Live theatre in the time of Corona

Kolkata’s English-language theatre group – Theatrecian is all set to enthrall the art lovers with the very first 3-day Live Cellular Theatre Festival using the features of Zoom application from today onwards

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Kolkata: Coronavirus is, perhaps, one of the most daunting threats that mankind has collectively faced in recent times and as the real world continues to remain under lockdown, it is the online or virtual world that has emerged as the new ‘reality’.

Taking the online route has become order-of-the-day and this development is what prompted Tathagata Chowdhury, founder of the renowned Kolkata-based English-language theatre group, Theatrecian to come with ‘Theatre in Your Livingroom Festival’ – the very first live cellular theatre fete – from April 10-12, 2020, 8pm onwards. Theatre lovers can enjoy this very interesting and experimental festival via the Zoom app.

It is noteworthy to mention here that this online theatre festival is also be a fundraiser for the NGO – Yeh Mera India’s ‘Stand with the Needy Campaign’. The registration fee for this event is Rs. 200 – for all three evenings – and Theatrecian will share the entire revenue with the NGO.

Speaking exclusively to eNewsroom, Tathagata said, “Live acts, theatre and performing arts are also bearing the brunt of this lockdown and will continue to do so even when it is over. It will take time to get things back to normalcy and theatre cannot lie dormant all this while. Thus, my friends and I at the Theatrecian decided to give another definition to ‘proscenium’ and utilise technology as the medium of expression. The act must go on, despite the intensity of the pause. The festival is not just an exhibition of monologue, archived performances or radio acts. This is going to be new-age theatre and all the actors will be performing from their respective homes.”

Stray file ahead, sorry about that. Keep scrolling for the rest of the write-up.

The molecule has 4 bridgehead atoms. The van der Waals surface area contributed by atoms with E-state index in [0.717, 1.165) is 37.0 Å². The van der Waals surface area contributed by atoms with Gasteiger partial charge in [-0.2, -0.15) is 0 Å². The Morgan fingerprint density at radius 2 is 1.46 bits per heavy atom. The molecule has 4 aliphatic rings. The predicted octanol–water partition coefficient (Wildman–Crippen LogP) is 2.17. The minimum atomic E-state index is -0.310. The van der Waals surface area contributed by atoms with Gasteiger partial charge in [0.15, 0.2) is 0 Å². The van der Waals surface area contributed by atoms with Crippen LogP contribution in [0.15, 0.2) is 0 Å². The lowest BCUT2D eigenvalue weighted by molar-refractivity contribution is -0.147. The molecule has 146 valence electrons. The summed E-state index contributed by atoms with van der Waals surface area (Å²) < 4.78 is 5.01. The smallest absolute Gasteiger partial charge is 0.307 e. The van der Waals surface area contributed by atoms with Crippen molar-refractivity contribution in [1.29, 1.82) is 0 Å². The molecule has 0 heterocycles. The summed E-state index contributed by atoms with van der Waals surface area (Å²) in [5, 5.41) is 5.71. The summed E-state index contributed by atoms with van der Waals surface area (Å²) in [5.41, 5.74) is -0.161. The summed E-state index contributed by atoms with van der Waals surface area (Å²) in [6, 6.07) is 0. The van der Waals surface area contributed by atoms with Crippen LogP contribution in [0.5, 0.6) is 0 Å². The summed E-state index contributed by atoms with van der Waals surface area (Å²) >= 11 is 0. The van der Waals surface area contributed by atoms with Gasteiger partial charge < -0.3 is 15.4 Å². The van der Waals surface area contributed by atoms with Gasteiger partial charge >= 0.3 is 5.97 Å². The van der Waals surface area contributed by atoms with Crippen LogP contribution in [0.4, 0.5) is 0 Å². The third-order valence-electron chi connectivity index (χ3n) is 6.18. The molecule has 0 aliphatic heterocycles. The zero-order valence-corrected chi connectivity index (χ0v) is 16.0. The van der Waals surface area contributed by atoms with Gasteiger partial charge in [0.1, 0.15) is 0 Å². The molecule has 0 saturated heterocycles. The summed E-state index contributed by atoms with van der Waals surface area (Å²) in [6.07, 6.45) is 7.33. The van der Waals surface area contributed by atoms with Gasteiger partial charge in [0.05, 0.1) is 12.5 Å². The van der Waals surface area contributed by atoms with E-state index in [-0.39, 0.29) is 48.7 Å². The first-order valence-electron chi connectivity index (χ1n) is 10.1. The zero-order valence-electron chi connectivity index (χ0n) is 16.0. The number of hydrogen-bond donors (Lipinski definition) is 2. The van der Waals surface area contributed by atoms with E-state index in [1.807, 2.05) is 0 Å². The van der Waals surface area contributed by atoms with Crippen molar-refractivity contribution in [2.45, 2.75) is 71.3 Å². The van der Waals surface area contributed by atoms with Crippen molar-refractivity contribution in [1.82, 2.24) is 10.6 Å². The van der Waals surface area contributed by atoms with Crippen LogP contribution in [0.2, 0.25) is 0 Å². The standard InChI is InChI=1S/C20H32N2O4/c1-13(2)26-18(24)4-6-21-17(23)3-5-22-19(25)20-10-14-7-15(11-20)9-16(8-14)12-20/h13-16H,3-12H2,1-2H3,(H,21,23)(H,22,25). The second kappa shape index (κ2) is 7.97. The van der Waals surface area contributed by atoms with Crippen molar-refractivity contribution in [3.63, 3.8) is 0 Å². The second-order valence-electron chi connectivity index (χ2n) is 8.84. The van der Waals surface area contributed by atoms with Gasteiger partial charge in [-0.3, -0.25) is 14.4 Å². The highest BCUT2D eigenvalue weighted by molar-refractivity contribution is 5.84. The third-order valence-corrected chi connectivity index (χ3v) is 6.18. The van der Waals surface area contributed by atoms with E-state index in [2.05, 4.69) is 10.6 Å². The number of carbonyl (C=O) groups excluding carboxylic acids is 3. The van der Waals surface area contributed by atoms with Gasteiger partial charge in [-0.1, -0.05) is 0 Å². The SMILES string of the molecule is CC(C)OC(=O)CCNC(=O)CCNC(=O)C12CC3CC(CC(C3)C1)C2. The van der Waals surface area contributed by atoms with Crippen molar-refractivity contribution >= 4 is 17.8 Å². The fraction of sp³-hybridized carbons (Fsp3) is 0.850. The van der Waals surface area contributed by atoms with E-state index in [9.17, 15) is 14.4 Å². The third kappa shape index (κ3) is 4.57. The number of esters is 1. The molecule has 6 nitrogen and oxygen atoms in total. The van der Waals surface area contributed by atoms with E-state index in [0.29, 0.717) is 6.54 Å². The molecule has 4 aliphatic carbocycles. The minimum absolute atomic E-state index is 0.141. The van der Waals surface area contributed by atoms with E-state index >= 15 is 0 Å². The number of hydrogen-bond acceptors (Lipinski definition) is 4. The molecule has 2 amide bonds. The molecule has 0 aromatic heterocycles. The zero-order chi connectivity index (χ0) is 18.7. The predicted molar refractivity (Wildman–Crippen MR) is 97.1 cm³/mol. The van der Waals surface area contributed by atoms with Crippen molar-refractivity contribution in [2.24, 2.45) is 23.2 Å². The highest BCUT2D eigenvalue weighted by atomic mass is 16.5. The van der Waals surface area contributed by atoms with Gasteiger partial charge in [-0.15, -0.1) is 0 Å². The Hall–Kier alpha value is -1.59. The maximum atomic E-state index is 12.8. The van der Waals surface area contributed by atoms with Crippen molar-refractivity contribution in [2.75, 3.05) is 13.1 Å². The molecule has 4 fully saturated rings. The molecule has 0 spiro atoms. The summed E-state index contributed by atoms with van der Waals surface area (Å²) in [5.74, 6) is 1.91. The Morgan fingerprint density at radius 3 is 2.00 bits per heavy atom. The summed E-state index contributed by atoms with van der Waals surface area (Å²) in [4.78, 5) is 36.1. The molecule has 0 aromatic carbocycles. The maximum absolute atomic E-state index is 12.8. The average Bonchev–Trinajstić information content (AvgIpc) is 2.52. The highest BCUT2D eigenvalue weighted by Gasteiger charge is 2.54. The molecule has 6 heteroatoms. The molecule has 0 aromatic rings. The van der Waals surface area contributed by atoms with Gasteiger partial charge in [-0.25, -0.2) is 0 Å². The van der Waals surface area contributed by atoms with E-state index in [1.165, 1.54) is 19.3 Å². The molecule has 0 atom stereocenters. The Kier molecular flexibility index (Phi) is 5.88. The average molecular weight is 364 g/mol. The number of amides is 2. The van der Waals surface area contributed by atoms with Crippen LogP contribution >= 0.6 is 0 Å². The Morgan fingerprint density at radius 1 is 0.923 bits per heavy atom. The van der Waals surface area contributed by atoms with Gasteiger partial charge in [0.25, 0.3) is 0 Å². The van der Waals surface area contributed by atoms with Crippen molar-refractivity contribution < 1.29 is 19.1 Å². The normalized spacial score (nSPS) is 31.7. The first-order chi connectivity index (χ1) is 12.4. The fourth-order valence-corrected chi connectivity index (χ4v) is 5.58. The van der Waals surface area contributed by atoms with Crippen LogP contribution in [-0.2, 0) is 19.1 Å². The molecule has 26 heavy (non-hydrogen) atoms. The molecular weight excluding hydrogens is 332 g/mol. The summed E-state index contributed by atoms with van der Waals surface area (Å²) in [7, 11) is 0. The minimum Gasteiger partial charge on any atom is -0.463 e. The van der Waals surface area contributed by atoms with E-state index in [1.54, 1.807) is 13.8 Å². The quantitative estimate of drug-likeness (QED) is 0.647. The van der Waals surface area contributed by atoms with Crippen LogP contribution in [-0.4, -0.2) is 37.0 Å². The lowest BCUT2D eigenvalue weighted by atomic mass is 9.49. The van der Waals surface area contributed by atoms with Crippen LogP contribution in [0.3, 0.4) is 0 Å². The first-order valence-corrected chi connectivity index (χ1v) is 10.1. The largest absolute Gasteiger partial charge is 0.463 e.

A total number of 80 people can be accommodated in this festival. Each person can attend all the three events or any one of them. On the first day of the session, i.e. April 10, the audience will be treated to a live performance of an adaptation of Jean Paul Sartre’s play No Exit. The adapted play titled – There’s No Exit – has been given a contemporary Coronavirus-related twist. This thirteen-minute long play has been directed by Tathagata Chowdhury. It will be followed by an interactive session with the audience. On April 11, Tathagata will be conducting ‘The Actor’s Scriptwriting Workshop’ at 8pm and on the concluding day, April 12 theatre lovers can enjoy Chalyug Ki Katha performed by @east_india_dastangos.

Tathagata and the actors have been rehearsing for a while now to get the ‘act’ right. Talk to them and they tell you that it was difficult to adapt to the obvious changes and learn the features of Zoom application that will connect and enable them to reach out to their audience. Since the actors will be performing from their respective homes, they had to first decide their common focal point on screen. The director had to decide where the actors should be looking so that they could connect with the audience. The actors had to thus, first learn about Zoom’s technicalities including the blocking application, how to change the backdrop, mute the actors who are not performing and so on.

Tathagatha informed that the entire team also had to cross the hurdle of space and restriction of visuals. “We neither have the luxury of the long shot, nor can we move about too much. We have to remain in static position the maximum time. Thus, as the director, I had to first pick the right play, innovate and rework the entire acting format. Our actors are also in charge of the lights in their respective homes. They are turning the light from the screens of their laptop and mobile phones into spotlights. Matching each other’s energy as actors and then sharing the same with the audience cannot happen in this format since the screen is dividing us.”

“Personal contact and interaction that is needed in live performance will also be missing, but we are taking a leap of faith and all set to experiment for the very first time in a bid to keep theatre alive. And guess what? For the first time in history, won’t request our audience to switch off their mobile phones or put them silent mode,” added, the director with his eyes twinkling.

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